I live about a mile from a major interstate road which is just far enough that I can mostly forget that it is there – except when I take a walking route that goes past the houses that boarder the highway, or if I wake up in the very early hours of the morning when the neighborhood and the house are quiet enough that I can hear the tires singing on the pavement. This susurrus always reminds me of car trips, waking early in a motel near the highway, getting ready to get on the road and get closer to the destination.
Where are all of these people rushing off to in the hours that are dark and quiet when most people are snug in their beds? Is there ever a time in the 24 hour clock that the road is deserted? The distant murmur of tires travelling at speed across expanses of concrete has a lulling effect, like the white noise machines, but I can’t imagine living closer to this constant movement.
Susurrus is a word that I knew long before I knew the meaning, because of its sound. It represents the background noise in our lives. Think about how some of those noises have changed in an office – the clickety-clack of a typewriter which included the abrupt DING at the end of the line and the zip of the carriage return which has now turned into tippy-tapping of the keyboard and the soft, insistent click-click of the mouse. The silence shattering RING of the bell in an old phone has been replaced with various trilling sounds of modern phones.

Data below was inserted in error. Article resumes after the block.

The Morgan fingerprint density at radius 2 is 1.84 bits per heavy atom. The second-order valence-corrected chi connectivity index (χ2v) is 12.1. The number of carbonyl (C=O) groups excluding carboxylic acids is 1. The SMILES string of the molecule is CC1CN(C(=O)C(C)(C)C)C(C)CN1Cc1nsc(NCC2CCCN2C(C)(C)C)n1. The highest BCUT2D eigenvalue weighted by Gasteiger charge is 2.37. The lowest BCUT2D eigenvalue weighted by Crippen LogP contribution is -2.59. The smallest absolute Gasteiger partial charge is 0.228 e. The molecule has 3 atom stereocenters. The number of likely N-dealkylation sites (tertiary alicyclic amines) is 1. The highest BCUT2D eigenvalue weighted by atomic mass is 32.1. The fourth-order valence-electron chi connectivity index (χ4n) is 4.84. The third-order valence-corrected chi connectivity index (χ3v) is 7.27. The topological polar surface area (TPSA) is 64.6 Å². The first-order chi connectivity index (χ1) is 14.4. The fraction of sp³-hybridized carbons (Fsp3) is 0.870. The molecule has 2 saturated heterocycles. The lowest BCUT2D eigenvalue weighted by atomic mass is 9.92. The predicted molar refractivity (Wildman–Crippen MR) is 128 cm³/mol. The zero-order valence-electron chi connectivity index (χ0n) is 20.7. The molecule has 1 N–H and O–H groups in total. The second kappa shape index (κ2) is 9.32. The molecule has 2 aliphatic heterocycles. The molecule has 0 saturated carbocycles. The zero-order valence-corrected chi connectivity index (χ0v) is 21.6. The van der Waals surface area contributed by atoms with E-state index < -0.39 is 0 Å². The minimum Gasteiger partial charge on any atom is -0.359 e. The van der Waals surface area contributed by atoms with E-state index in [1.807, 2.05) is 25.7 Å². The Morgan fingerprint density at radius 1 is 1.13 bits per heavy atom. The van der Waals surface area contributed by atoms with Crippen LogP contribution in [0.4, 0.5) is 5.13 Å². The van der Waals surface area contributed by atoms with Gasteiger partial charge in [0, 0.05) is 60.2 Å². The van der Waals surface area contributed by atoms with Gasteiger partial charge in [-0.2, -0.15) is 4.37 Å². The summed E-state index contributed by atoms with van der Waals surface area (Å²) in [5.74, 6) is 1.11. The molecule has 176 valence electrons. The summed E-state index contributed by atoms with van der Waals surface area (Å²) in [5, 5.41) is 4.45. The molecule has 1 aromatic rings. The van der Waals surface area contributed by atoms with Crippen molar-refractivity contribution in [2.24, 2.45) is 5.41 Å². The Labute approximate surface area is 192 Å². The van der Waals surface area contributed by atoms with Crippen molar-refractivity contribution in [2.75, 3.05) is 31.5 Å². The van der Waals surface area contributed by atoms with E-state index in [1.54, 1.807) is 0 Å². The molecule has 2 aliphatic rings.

These modern business implements make sounds that are more muted than their predecessors and yet the level of background noise grows in the morning as more workers arrive and slowly fall in the afternoon as workers head off to home and their personal time. Despite fabric cube walls and these lower level sounds, the susurrus in an office by mid-morning can be quite distracting depending on your current task.
Imagine if the susurrus of leaves blown by a breeze would be piped into the office to blend in with these man-made sounds. It would make me smile because the image of a lazy summer afternoon would come forward. I picked sassafras leaves because these words are fun to say together – susurrus is a murmur and sassafras, while similar in alliteration can be just a bit feisty. Say it with some emphasis, see?
We work and our senses can be dulled by the same old, same old. But there can be poetry anywhere and at any time. Poetry, to me, can be defined as the expression of brief bursts of sensory awareness. The symphony of office sounds might be poetry in susurrus instead of just another day.
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